+            in:<programlisting language="java">// this callback will be invoked on
PostRemove event of any object 
+// belonging to MyEntity1, MyEntity2 or their subclasses
+@PostRemove({ MyEntity1.class, MyEntity2.class })
+void postRemove(Persistent object) {
+    ...
+}</programlisting><programlisting language="java">// similar example with multipe
annotations on a single method
+// each matching just one entity
+@PostPersist(MyEntity1.class)
+@PostRemove(MyEntity1.class)
+@PostUpdate(MyEntity1.class)
+void postCommit(MyEntity1 object) {
+    ...
+}</programlisting></para>
+        <para>As shown above, "value" (the implicit annotation parameter) can contain
one or more
+            entity classes. Only these entities' events will result in callback invocation.
There's
+            also another way to match entities - via custom annotations. This allows to match
any
+            number of entities without even knowing what they are. Here is an example. We'll
first
+            define a custom
+            annotation:<programlisting language="java">@Target(ElementType.TYPE)
+@Retention(RetentionPolicy.RUNTIME)
+public @interface Tag {
+
+}</programlisting></para>
+        <para>Now we can define a listener that will react to events from ObjEntities
annotated with
+            this
+            annotation:<programlisting language="java">public class Listener3 {
+
+    @PostAdd(entityAnnotations = Tag.class)
+    void postAdd(Persistent object) {
+        // do something
+    }
+}</programlisting></para>
+        <para>As you see we don't have any entities yet, still we can define a listener
that does
+            something useful. Now let's annotate some
+            entities:<programlisting language="java">@Tag
+public class MyEntity1 extends _MyEntity1 {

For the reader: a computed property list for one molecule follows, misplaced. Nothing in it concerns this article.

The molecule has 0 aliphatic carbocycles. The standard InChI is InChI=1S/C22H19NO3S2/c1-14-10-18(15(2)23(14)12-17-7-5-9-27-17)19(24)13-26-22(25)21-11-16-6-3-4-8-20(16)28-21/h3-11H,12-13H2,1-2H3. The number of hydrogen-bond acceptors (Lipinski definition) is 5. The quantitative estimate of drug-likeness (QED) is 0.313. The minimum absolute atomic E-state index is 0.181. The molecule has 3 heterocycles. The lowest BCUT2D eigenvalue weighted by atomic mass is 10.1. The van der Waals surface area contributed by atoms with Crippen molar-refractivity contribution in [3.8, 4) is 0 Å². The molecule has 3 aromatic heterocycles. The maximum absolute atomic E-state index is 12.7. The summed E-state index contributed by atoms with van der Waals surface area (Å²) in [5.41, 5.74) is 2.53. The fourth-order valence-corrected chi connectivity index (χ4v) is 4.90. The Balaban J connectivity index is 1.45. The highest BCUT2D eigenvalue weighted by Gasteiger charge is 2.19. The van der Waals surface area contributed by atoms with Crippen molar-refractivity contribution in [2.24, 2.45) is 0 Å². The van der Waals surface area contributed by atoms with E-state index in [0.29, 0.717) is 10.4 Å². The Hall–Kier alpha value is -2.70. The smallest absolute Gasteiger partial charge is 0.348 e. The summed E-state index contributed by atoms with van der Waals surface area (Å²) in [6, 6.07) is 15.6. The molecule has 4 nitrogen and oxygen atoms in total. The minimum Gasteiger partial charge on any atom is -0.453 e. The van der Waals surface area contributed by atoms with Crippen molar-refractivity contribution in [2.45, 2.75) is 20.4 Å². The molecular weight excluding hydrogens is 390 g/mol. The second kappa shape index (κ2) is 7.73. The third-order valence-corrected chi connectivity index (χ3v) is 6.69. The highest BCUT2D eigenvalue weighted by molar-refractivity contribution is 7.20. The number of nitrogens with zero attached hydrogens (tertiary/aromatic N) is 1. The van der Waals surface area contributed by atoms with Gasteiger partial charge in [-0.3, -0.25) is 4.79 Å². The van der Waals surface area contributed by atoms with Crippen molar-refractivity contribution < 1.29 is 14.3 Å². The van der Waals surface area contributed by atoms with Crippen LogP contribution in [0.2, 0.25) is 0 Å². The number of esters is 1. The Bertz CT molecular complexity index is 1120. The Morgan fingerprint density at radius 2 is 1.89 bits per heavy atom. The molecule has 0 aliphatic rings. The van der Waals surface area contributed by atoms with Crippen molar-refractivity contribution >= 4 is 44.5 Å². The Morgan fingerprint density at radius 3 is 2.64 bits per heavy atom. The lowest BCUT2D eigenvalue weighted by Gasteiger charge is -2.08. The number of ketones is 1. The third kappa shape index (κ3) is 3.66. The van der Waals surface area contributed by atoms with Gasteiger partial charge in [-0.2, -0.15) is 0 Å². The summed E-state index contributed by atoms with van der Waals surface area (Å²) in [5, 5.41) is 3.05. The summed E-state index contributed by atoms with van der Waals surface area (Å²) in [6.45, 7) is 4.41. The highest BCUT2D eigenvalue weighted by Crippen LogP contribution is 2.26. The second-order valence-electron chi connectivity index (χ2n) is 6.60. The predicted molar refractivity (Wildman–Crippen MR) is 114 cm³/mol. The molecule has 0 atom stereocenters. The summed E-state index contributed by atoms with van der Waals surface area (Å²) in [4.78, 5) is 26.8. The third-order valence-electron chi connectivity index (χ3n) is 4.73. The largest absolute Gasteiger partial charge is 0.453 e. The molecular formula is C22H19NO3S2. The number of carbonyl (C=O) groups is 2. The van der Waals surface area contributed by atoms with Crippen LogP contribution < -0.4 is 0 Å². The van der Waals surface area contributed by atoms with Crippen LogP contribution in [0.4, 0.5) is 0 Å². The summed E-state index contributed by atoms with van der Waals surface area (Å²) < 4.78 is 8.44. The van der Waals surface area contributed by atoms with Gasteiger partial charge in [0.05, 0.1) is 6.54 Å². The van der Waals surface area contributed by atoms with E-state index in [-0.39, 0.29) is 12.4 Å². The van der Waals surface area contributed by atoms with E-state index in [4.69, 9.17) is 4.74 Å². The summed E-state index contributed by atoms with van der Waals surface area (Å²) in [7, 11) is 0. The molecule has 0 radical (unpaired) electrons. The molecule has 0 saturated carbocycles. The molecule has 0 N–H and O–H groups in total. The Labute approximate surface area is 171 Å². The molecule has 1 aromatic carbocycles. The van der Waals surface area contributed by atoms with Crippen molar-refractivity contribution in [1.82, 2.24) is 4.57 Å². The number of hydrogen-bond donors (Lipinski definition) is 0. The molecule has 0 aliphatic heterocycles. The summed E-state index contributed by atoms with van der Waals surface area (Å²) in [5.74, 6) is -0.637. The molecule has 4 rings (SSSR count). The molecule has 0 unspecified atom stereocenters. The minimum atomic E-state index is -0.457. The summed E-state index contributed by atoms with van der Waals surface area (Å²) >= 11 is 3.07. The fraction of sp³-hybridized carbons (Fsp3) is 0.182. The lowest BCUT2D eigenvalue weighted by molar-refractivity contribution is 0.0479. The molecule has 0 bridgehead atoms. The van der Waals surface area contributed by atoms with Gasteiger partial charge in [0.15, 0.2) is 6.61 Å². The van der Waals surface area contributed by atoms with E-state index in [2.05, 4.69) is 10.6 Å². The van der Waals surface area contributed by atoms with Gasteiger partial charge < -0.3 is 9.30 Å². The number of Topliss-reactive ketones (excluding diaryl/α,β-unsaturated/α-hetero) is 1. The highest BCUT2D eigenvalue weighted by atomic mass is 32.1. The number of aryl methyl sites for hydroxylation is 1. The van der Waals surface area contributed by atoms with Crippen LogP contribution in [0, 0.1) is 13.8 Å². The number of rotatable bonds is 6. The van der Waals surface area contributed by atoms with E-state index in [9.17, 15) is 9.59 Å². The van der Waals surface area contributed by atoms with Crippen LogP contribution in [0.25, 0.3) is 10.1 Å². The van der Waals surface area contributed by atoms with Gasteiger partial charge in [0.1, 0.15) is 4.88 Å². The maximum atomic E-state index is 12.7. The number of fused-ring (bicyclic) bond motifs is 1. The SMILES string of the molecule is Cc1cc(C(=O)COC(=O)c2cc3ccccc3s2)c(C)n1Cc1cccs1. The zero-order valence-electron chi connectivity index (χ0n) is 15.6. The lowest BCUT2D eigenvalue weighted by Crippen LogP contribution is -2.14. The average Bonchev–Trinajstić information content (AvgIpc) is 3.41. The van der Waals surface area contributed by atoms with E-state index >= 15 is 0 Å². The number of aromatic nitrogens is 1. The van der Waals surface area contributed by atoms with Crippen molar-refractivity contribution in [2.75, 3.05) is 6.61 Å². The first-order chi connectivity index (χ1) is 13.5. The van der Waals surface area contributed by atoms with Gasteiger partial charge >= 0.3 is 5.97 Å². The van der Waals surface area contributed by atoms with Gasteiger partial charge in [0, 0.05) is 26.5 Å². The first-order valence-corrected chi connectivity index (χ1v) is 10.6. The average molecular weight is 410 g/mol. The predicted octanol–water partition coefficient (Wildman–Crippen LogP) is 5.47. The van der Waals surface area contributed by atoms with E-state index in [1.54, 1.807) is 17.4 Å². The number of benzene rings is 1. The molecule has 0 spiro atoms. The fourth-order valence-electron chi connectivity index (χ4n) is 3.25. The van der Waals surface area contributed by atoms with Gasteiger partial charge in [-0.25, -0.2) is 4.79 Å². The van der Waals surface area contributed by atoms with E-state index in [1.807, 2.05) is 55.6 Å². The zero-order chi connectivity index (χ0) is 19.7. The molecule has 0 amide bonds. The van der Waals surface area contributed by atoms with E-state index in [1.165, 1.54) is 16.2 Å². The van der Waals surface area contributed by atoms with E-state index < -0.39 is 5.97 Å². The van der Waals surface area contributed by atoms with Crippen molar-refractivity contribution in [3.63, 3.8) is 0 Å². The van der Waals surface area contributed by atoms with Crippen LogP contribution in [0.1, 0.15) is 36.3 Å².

+
+}
+
+@Tag
+public class MyEntity2 extends _MyEntity2 {
+
+}</programlisting></para>
         </section>
+
+    <section xml:id="comining-listeners-with-datachannelfilters">
+        <title>Combining Listeners with DataChannelFilters</title>
+        <para>A final touch in the listeners design is preserving the state of the
listener within a
+            single select or commit, so that events generated by multiple objects can be
collected
+            and processed all together. To do that you will need to implements a
+                <code>DataChannelFilter</code>, and add some callback methods
to it. They will store
+            their state in a ThreadLocal variable of the filter. Here is an example filter
that does
+            something pretty meaningless - counts how many total objects were committed.
However it
+            demonstrates the important pattern of aggregating multiple events and presenting
a
+            combined
+            result:<programlisting language="java">public class CommittedObjectCounter
implements DataChannelFilter {
+
+    private ThreadLocal&lt;int[]> counter;
+
+    @Override
+    public void init(DataChannel channel) {
+        counter = new ThreadLocal&lt;int[]>();
+    }
+
+    @Override
+    public QueryResponse onQuery(ObjectContext originatingContext, Query query, DataChannelFilterChain
filterChain) {
+        return filterChain.onQuery(originatingContext, query);
+    }
+
+    @Override
+    public GraphDiff onSync(ObjectContext originatingContext, GraphDiff changes, int syncType,
+            DataChannelFilterChain filterChain) {
+        
+        // init the counter for the current commit
+        counter.set(new int[1]);
+
+        try {
+            return filterChain.onSync(originatingContext, changes, syncType);
+        } finally {
+
+            // process aggregated result and release the counter
+            System.out.println("Committed " + counter.get()[0] + " object(s)");
+            counter.set(null);
+        }
+    }
+
+    @PostPersist(entityAnnotations = Tag.class)
+    @PostUpdate(entityAnnotations = Tag.class)
+    @PostRemove(entityAnnotations = Tag.class)
+    void afterCommit() {
+        counter.get()[0]++;
+    }
+}</programlisting></para>
+        <para>Now since this is both a filter and a listener, it needs to be registered
as
+            such:<programlisting language="java">CommittedObjectCounter counter = new
CommittedObjectCounter();
+
+ServerRuntime runtime = ...
+DataDomain domain = runtime.getDataDomain();
+
+// register filter
+domain.addFilter(counter);
+
+// register listener
+domain.getEntityResolver().getCallbackRegistry().addListener(counter);</programlisting></para>
     </section>
 </chapter>